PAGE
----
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ON COMMERCIAL RELATIONS

Most of you have heard about how important it is for a company to have “market share”, but what does this mean for organizational policy making? The answer to this question is perhaps to be found in the very definition of a company: “an organized economic activity aimed at achieving specific objectives”.
To materialize this conceptualization, it is required the systematic construction of a strong base of relationships between the businessman and the groups that are of interest to a company, i.e., customers, suppliers and allies, this is done through the contractual modalities contemplated by the Colombian commercial legislation.
In this sense, it is important, first, to take into account that, in relation to customers, it is relevant to have a framework of policies towards them adjusted to Law 1480 of 2011, if they are final consumers, and in which the opening of a permanent channel of communication with them is conceived, allowing the review and improvement of contracts for the acquisition or lease of goods and services to be concluded.
As regards suppliers, there is a range of contractual options that can be used to establish solid relationships, the most usual being the supply, when it is necessary to receive a constant flow of raw materials or services for a long period of time in exchange for money; the purchase and sale, if the service is unique and a specific thing is wanted; the lease of services, which differs from the supply because of its commercial characteristics; the contract of carriage, which will also have a single performance and will be used when what is needed is to take goods to a specific place, but depending on the needs to be met, other instruments could be used, such as the mutual, the swap, the engineering contract, etc.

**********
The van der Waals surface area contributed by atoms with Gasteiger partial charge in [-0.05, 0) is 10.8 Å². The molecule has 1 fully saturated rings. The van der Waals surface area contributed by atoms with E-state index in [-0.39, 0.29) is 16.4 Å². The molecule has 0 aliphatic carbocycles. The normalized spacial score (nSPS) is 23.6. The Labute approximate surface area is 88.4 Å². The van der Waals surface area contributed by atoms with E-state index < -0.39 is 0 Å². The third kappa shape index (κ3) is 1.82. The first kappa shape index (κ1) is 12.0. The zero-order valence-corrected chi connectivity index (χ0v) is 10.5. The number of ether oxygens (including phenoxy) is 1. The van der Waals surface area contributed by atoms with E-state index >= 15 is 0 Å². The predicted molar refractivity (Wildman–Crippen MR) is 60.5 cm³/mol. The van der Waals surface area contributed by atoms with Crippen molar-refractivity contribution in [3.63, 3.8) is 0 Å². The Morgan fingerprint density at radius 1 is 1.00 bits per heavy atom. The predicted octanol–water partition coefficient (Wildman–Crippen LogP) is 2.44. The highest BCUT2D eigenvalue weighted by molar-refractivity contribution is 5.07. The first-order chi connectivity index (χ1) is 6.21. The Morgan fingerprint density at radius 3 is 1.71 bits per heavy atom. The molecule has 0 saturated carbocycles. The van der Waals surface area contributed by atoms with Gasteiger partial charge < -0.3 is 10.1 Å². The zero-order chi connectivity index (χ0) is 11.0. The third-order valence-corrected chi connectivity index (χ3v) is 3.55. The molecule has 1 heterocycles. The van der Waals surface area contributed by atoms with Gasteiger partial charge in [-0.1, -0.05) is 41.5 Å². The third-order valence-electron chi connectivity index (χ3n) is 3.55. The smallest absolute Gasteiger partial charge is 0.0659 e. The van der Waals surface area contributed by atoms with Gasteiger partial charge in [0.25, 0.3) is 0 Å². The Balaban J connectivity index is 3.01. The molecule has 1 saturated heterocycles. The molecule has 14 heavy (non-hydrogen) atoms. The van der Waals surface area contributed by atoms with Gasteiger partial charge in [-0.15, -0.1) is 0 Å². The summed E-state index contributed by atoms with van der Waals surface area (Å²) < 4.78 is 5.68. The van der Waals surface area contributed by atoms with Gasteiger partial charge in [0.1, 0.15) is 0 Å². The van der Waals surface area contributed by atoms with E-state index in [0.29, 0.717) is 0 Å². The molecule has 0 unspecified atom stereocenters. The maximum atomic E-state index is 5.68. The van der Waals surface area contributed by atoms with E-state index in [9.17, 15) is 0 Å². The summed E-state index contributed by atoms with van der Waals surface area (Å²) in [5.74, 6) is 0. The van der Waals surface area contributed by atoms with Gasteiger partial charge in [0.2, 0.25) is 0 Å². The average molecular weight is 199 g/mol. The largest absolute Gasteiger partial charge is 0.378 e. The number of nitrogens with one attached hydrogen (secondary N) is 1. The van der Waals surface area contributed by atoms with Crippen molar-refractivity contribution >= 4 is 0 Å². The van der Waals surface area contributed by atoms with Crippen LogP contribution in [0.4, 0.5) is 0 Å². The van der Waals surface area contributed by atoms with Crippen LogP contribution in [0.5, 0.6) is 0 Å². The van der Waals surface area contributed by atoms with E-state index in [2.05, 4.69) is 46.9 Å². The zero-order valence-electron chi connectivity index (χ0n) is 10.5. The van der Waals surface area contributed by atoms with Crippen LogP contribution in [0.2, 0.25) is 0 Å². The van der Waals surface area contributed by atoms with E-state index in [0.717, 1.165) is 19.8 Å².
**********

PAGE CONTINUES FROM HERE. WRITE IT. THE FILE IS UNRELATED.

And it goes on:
It is equally important for a company to take care of its relations with other groups: allies, who can be essential to open marketing channels, with whom collaboration contracts can be entered into (participation accounts and Joint Venture) through which a company undertakes to collaborate with another in search of obtaining profits; the consignment contract, through which a company undertakes the obligation to sell goods from another; distribution, which is atypical and serves for a third party to place a product massively in the market.
All this is said to, in a way, evidence the existence of a plethora of possibilities that the businessman must know how to manage according to his needs and that require for their implementation, an accurate and judicious legal advice in which the details of the chosen contractual instrument are compared with the realities of the company, only through this proper balance of means it will be possible to proceed with the achievement of objectives that guide the corporate activity.
By: Carolina Herrera Rubio.

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